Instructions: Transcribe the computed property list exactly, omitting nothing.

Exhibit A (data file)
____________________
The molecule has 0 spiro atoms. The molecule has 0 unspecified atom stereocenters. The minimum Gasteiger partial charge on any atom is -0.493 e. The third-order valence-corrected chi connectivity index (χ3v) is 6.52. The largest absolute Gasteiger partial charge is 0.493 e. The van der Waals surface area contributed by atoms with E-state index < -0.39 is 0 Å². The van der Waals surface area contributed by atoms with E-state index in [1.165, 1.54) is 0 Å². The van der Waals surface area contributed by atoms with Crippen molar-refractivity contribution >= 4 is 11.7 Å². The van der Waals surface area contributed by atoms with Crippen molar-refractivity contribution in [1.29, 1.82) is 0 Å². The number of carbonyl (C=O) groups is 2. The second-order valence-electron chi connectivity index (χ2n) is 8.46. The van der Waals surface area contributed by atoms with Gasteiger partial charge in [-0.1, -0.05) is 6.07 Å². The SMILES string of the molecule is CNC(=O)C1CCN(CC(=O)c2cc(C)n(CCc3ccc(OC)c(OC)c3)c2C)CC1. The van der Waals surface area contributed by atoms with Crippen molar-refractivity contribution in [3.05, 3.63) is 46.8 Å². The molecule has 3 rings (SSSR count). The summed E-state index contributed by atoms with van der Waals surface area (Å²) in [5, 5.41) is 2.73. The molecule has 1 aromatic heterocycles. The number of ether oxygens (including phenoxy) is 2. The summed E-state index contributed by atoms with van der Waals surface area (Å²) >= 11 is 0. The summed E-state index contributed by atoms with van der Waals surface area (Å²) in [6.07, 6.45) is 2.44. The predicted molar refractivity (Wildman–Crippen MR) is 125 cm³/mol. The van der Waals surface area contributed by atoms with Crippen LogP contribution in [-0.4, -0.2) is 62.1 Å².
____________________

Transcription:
The molecule has 0 spiro atoms. The molecule has 0 unspecified atom stereocenters. The minimum Gasteiger partial charge on any atom is -0.493 e. The third-order valence-corrected chi connectivity index (χ3v) is 6.52. The largest absolute Gasteiger partial charge is 0.493 e. The van der Waals surface area contributed by atoms with E-state index < -0.39 is 0 Å². The van der Waals surface area contributed by atoms with E-state index in [1.165, 1.54) is 0 Å². The van der Waals surface area contributed by atoms with Crippen molar-refractivity contribution >= 4 is 11.7 Å². The van der Waals surface area contributed by atoms with Crippen molar-refractivity contribution in [1.29, 1.82) is 0 Å². The number of carbonyl (C=O) groups is 2. The second-order valence-electron chi connectivity index (χ2n) is 8.46. The van der Waals surface area contributed by atoms with Gasteiger partial charge in [-0.1, -0.05) is 6.07 Å². The SMILES string of the molecule is CNC(=O)C1CCN(CC(=O)c2cc(C)n(CCc3ccc(OC)c(OC)c3)c2C)CC1. The van der Waals surface area contributed by atoms with Crippen molar-refractivity contribution in [3.05, 3.63) is 46.8 Å². The molecule has 3 rings (SSSR count). The summed E-state index contributed by atoms with van der Waals surface area (Å²) in [5, 5.41) is 2.73. The molecule has 1 aromatic heterocycles. The number of ether oxygens (including phenoxy) is 2. The summed E-state index contributed by atoms with van der Waals surface area (Å²) >= 11 is 0. The summed E-state index contributed by atoms with van der Waals surface area (Å²) in [6.07, 6.45) is 2.44. The predicted molar refractivity (Wildman–Crippen MR) is 125 cm³/mol. The van der Waals surface area contributed by atoms with Crippen LogP contribution in [-0.4, -0.2) is 62.1 Å².